When building your 4.3BSD system you may either build the C library to use the name server resolver routines or use the host table lookup routines to do host name and address resolution. The default resolver for 4.3BSD uses the name server. Newer BSD systems include both name server and host table functionality with preference given to the name server if there is one or if there is a /etc/resolv.conf file.
Building the C library to use the name server changes the way gethostbyname(3N), gethostbyaddr(3N), and sethostent(3N) do their functions. The name server renders gethostent(3N) obsolete, since it has no concept of a next line in the database. These library calls are built with the resolver routines needed to query the name server.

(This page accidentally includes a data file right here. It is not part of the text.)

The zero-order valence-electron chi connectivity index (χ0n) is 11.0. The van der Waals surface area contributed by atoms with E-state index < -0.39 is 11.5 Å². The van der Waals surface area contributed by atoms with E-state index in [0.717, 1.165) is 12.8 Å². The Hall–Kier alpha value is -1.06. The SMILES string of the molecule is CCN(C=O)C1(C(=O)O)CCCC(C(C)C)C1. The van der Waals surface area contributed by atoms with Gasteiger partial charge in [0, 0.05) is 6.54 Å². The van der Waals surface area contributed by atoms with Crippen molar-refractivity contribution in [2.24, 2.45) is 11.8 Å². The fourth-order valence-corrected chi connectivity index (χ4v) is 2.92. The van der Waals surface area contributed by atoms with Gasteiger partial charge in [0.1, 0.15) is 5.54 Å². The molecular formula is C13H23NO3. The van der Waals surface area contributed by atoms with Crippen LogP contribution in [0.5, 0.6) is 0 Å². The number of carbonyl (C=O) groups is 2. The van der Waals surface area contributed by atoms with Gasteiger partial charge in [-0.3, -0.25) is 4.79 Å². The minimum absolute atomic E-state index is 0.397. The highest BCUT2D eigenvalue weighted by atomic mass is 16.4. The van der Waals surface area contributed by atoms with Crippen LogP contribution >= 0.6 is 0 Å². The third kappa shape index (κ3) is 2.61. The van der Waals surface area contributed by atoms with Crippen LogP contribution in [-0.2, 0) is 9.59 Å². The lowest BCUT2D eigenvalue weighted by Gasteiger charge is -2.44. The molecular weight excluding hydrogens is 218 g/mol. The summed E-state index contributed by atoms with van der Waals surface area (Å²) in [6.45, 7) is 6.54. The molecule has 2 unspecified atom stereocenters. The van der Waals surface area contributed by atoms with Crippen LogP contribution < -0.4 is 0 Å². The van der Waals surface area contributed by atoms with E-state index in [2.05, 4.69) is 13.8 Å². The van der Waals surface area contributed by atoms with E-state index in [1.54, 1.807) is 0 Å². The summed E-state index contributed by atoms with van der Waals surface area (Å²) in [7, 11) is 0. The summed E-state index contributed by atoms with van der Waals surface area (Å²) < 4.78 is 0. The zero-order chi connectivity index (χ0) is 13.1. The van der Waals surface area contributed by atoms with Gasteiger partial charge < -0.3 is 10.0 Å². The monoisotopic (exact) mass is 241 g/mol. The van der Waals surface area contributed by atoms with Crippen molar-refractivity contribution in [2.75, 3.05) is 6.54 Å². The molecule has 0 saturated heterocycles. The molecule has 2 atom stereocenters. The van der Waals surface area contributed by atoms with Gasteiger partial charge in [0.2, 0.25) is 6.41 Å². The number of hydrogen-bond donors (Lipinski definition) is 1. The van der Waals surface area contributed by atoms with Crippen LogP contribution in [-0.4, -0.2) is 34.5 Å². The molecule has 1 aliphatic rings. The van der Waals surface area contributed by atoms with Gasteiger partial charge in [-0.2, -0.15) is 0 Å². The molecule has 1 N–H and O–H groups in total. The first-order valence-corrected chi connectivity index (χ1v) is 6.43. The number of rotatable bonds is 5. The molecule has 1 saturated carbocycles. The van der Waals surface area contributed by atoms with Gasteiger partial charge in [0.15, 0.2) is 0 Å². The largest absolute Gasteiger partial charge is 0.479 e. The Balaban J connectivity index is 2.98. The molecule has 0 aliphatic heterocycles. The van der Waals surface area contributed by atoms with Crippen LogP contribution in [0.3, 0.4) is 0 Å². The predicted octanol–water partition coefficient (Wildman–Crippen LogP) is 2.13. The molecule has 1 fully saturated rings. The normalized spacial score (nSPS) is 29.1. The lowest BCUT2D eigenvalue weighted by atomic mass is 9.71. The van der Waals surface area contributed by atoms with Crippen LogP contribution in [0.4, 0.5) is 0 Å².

The resolver contains functions that build query packets and exchange them with name servers.
Before building the 4.3BSD C library, set the variable HOSTLOOKUP equal to named in /usr/src/lib/libc/Makefile. You then make and install the C library and compiler and then compile the rest of the 4.3BSD system. For more information see section 6.6 of ``Installing and Operating 4.3BSD on the VAX''.
If your operating system isn't VAX 4.3BSD, it is probably the case that your vendor has included resolver support in the supplied C Library. You should consult your vendor's documentation to find out what has to be done to enable resolver support. Note that your vendor's resolver may be out of date with respect to the one shipped with BIND, and that you might want to build BIND's resolver library and install it, and its include files, into your system's compile/link path so that your own network applications will be able to use the newer features.